[performSelector:withObject:afterDelay:] for calling C++ functions?

We can’t use C++ functions as selectors in .mm files as I talked before. We can use another way to implement the delay call:

dispatch_after(dispatch_time(DISPATCH_TIME_NOW, 5 * NSEC_PER_SEC), dispatch_get_main_queue(), ^{
   // your C++ code here
});

It would call your C++ code after 5 seconds delay. Still block tricks.

Want to use Global Variable to present instance-related value?

Sometimes we may need to use a global variable to present a value acting like a class member variable, but we couldn’t define it into the class header file (Don’t ask why because cross-platform developers may really have this kind of requirements).

The solution is simple: use a static map as the global variable.

For example, in the mm file:

Top:

static map<YourClassName*, bool> isUsingXFeature;

Initial:

if (shouldUseXFeature())
{
   isUsingXFeature[this] = true;
}

Using:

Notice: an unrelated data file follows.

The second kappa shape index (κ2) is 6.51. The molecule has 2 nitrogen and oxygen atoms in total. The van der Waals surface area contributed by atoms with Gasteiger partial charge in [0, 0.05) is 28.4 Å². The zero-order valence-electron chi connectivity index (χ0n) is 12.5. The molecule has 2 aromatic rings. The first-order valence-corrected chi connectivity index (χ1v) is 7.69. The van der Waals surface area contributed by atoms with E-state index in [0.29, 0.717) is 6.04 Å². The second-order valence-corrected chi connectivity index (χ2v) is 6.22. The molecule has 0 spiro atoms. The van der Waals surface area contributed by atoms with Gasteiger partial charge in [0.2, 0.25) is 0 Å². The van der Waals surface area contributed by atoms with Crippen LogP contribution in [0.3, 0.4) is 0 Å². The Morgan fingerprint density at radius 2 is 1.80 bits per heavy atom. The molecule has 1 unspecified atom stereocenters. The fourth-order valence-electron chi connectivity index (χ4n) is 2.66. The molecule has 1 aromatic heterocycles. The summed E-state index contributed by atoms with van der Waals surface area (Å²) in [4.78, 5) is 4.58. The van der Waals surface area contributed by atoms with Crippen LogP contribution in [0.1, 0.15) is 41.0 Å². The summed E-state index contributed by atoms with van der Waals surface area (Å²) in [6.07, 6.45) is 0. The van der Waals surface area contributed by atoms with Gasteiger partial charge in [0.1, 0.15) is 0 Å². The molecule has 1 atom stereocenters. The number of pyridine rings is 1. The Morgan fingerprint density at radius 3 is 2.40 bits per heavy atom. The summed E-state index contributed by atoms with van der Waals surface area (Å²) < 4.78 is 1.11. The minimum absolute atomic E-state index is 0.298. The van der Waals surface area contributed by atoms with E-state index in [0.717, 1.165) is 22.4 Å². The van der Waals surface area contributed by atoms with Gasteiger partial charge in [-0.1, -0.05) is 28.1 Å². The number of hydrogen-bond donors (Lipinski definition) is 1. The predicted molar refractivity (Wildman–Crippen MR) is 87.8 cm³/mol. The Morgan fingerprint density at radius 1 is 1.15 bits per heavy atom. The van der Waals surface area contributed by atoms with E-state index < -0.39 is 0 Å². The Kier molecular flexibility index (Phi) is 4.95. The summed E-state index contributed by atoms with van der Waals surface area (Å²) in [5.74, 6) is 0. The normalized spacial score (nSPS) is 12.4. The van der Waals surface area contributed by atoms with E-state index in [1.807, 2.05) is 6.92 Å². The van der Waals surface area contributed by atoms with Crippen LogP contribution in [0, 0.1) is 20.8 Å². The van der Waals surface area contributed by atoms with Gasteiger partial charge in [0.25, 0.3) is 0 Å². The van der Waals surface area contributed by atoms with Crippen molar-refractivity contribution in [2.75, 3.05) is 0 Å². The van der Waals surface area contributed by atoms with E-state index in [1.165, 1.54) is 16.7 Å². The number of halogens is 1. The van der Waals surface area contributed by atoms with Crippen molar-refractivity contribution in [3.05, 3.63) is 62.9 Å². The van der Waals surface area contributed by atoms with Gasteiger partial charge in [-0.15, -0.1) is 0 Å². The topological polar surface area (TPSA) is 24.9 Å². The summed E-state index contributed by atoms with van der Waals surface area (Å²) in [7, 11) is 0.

if (isUsingXFeature[this]) 
{
   doSomething();
}

Of course you can define the global variable as unordered_map to go a fancier way.

 

 

Using C++ method as NSNotificationCenter observer selector

There are many ways to do it. The usual way is to wrap the C++ code inside an Objective-C class.

When sometimes you need to handle NSNotification using C++, it would be simpler. For example, if you want to handle the MPMoviePlayer-finish-playing event, you probably use the following code:

[[NSNotificationCenter defaultCenter] addObserver:???
  selector:@selector(???)
  name:MPMoviePlayerPlaybackDidFinishNotification
  object:???];

What should you fill in to the ???s?

You can’t directly convert a C++ method to a selector because they are totally different like a bird and a balloon. However, you can use a block instead of a selector:

[[NSNotificationCenter defaultCenter] addObserverForName:MPMoviePlayerPlaybackDidFinishNotification 
object:nil 
queue:nil 
usingBlock:^(NSNotification *note) {
     // write any of your C++ code here
 }];

Simple. Right.